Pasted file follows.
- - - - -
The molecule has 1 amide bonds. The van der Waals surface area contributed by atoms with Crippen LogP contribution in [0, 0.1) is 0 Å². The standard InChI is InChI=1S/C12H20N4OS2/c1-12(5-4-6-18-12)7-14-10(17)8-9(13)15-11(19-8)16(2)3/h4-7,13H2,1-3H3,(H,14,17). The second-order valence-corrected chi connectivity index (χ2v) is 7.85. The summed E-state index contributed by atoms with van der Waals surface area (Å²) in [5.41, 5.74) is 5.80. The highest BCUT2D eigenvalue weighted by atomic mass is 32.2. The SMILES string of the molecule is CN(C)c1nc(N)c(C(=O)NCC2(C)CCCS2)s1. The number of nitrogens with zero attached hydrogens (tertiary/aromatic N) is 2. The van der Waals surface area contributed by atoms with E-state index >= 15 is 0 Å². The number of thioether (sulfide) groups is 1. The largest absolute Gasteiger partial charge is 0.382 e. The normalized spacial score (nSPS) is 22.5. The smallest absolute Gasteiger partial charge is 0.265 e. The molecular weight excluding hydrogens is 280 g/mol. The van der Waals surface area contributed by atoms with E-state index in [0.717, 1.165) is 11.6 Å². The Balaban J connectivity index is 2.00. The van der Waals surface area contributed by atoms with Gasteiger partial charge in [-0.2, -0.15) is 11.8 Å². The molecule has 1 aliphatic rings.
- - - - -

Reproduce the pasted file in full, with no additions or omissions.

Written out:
The molecule has 1 amide bonds. The van der Waals surface area contributed by atoms with Crippen LogP contribution in [0, 0.1) is 0 Å². The standard InChI is InChI=1S/C12H20N4OS2/c1-12(5-4-6-18-12)7-14-10(17)8-9(13)15-11(19-8)16(2)3/h4-7,13H2,1-3H3,(H,14,17). The second-order valence-corrected chi connectivity index (χ2v) is 7.85. The summed E-state index contributed by atoms with van der Waals surface area (Å²) in [5.41, 5.74) is 5.80. The highest BCUT2D eigenvalue weighted by atomic mass is 32.2. The SMILES string of the molecule is CN(C)c1nc(N)c(C(=O)NCC2(C)CCCS2)s1. The number of nitrogens with zero attached hydrogens (tertiary/aromatic N) is 2. The van der Waals surface area contributed by atoms with E-state index >= 15 is 0 Å². The number of thioether (sulfide) groups is 1. The largest absolute Gasteiger partial charge is 0.382 e. The normalized spacial score (nSPS) is 22.5. The smallest absolute Gasteiger partial charge is 0.265 e. The molecular weight excluding hydrogens is 280 g/mol. The van der Waals surface area contributed by atoms with E-state index in [0.717, 1.165) is 11.6 Å². The Balaban J connectivity index is 2.00. The van der Waals surface area contributed by atoms with Gasteiger partial charge in [-0.2, -0.15) is 11.8 Å². The molecule has 1 aliphatic rings.